World AIDS Day reminder that systemic barriers leave Latinas at higher risk

November 30, 2012
FOR IMMEDIATE RELEASE
Erin White, erin@caminopr.com / 212-255-2575

World AIDS Day reminder that systemic barriers leave Latinas at higher risk

Latina HIV rate four times that of white women
(New York) -

December 1 marks the annual World AIDS Day as organizations across the United States and the world work together toward an AIDS-free generation by raising awareness about the importance of protection and testing.

The National Latina Institute for Reproductive Health (NLIRH), the only national organization working on behalf of the reproductive rights of the more than 24 million Latinas in the U.S., is using World AIDS Day as an opportunity to remind Latinas of their increased risk and to draw attention to the systemic barriers that make Latinas more likely to contract HIV/AIDS and prevent them from accessing testing and treatment. Jessica González-Rojas, executive director of NLIRH, issues the following statement:

“HIV/AIDS is a serious threat to the health of Latinas, who are four times more likely than white women to be infected. Systemic barriers, such as poverty, immigration status and lack of insurance, make accessing protection and testing more difficult for Latinas, leading to higher rates of infection. These factors also prevent Latinas from accessing quality, affordable treatment, which contributes to an accelerated advance from HIV to AIDS.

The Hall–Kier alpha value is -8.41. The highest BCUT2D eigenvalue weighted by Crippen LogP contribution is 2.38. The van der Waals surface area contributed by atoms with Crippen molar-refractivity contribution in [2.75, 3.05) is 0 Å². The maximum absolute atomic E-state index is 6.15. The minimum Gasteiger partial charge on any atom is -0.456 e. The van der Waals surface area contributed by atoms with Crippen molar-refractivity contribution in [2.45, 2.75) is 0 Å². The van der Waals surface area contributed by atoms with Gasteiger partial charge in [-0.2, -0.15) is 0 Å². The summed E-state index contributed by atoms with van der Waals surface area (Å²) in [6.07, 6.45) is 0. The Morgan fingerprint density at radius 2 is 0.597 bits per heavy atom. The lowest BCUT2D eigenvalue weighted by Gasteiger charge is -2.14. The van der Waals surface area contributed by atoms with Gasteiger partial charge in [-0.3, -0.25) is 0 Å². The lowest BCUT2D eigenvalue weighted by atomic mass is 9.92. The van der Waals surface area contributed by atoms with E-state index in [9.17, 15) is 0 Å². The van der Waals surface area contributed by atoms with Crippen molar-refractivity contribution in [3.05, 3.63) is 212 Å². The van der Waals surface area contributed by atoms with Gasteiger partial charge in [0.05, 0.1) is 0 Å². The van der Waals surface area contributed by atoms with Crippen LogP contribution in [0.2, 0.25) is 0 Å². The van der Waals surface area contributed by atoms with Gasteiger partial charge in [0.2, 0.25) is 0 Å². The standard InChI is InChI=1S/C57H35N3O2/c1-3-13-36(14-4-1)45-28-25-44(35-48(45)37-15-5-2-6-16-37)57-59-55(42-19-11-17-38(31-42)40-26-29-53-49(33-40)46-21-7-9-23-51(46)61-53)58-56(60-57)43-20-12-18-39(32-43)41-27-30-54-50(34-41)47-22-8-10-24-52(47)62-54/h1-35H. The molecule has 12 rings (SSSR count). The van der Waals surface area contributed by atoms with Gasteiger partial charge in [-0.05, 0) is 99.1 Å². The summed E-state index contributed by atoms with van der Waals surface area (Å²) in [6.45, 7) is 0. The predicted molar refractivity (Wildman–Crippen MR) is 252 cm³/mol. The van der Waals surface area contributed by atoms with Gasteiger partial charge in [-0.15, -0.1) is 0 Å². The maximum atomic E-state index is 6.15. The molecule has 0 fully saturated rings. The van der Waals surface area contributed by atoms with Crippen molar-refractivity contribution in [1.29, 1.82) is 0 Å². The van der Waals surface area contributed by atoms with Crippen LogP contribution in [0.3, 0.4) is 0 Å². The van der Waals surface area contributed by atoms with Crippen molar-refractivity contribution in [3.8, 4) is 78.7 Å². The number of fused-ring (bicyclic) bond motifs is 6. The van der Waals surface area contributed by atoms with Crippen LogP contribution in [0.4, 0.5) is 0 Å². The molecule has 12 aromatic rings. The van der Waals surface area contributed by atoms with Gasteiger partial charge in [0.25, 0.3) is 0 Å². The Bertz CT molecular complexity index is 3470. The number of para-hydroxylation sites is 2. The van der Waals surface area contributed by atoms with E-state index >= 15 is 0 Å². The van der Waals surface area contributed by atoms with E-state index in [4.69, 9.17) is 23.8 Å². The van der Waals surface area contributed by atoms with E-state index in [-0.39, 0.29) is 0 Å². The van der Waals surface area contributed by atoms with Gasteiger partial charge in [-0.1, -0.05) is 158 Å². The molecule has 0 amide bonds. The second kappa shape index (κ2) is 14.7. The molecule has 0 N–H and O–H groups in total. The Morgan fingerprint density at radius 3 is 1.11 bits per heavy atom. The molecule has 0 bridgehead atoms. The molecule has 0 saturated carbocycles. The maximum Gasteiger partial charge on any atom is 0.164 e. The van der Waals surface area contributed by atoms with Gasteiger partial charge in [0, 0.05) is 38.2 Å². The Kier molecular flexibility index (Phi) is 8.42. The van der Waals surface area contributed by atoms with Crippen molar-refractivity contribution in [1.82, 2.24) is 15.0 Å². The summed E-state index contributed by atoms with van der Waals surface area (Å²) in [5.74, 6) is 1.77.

“Because the majority of Latinas contract HIV from having unprotected sex with a man, improved access to protection and to sexual education are both critical to reducing rates of Latina HIV infection. Far too few Latinas have access to the sex education they need to protect themselves from sexually transmitted infections. More than half of Puerto Rican and Mexican American women, for example, received no sex education from their parents, and one in four Puerto Rican and two in five Mexican American women reported no sex education in school.

“In order to reach an AIDS-free generation, NLIRH advocates for programs and policies that break down the systemic barriers that harm Latina health. Eliminating these barriers is a critical step to reducing HIV rates for Latinas.”

 

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The National Latina Institute for Reproductive Health is the only national organization working on behalf of the reproductive health and justice of the 24 million Latinas, their families and communities in the United States through public education, community mobilization and policy advocacy.